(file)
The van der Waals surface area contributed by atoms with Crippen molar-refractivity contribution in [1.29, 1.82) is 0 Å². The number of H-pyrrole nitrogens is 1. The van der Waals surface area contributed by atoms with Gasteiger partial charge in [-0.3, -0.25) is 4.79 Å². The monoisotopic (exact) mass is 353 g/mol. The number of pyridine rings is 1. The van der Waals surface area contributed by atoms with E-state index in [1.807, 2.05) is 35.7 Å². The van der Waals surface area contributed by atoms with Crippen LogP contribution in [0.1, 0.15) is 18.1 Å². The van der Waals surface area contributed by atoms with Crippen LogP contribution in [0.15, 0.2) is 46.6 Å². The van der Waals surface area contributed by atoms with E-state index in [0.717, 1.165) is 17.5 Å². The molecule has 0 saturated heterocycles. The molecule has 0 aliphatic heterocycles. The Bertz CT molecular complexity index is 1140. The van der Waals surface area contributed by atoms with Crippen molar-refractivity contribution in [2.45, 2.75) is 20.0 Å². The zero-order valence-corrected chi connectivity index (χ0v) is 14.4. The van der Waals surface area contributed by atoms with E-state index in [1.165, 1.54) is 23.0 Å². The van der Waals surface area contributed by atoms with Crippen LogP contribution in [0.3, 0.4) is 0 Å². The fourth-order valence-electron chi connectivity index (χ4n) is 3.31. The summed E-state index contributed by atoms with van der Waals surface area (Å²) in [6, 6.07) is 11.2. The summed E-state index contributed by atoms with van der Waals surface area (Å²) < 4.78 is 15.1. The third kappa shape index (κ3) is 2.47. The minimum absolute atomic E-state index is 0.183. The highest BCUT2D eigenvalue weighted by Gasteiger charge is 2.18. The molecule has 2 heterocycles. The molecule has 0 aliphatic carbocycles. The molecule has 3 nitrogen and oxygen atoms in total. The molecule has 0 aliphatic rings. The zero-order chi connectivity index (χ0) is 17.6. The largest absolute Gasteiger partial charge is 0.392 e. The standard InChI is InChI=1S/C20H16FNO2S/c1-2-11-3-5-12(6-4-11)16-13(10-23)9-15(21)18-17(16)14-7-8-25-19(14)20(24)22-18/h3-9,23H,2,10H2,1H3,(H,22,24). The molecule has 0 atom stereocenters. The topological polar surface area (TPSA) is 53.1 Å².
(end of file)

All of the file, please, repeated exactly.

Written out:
The van der Waals surface area contributed by atoms with Crippen molar-refractivity contribution in [1.29, 1.82) is 0 Å². The number of H-pyrrole nitrogens is 1. The van der Waals surface area contributed by atoms with Gasteiger partial charge in [-0.3, -0.25) is 4.79 Å². The monoisotopic (exact) mass is 353 g/mol. The number of pyridine rings is 1. The van der Waals surface area contributed by atoms with E-state index in [1.807, 2.05) is 35.7 Å². The van der Waals surface area contributed by atoms with Crippen LogP contribution in [0.1, 0.15) is 18.1 Å². The van der Waals surface area contributed by atoms with Crippen LogP contribution in [0.15, 0.2) is 46.6 Å². The van der Waals surface area contributed by atoms with E-state index in [0.717, 1.165) is 17.5 Å². The molecule has 0 saturated heterocycles. The molecule has 0 aliphatic heterocycles. The Bertz CT molecular complexity index is 1140. The van der Waals surface area contributed by atoms with Crippen molar-refractivity contribution in [2.45, 2.75) is 20.0 Å². The zero-order valence-corrected chi connectivity index (χ0v) is 14.4. The van der Waals surface area contributed by atoms with E-state index in [1.165, 1.54) is 23.0 Å². The van der Waals surface area contributed by atoms with Crippen LogP contribution in [0.3, 0.4) is 0 Å². The fourth-order valence-electron chi connectivity index (χ4n) is 3.31. The summed E-state index contributed by atoms with van der Waals surface area (Å²) in [6, 6.07) is 11.2. The summed E-state index contributed by atoms with van der Waals surface area (Å²) < 4.78 is 15.1. The third kappa shape index (κ3) is 2.47. The minimum absolute atomic E-state index is 0.183. The highest BCUT2D eigenvalue weighted by Gasteiger charge is 2.18. The molecule has 2 heterocycles. The molecule has 0 aliphatic carbocycles. The molecule has 3 nitrogen and oxygen atoms in total. The molecule has 0 aliphatic rings. The zero-order chi connectivity index (χ0) is 17.6. The largest absolute Gasteiger partial charge is 0.392 e. The standard InChI is InChI=1S/C20H16FNO2S/c1-2-11-3-5-12(6-4-11)16-13(10-23)9-15(21)18-17(16)14-7-8-25-19(14)20(24)22-18/h3-9,23H,2,10H2,1H3,(H,22,24). The molecule has 0 atom stereocenters. The topological polar surface area (TPSA) is 53.1 Å².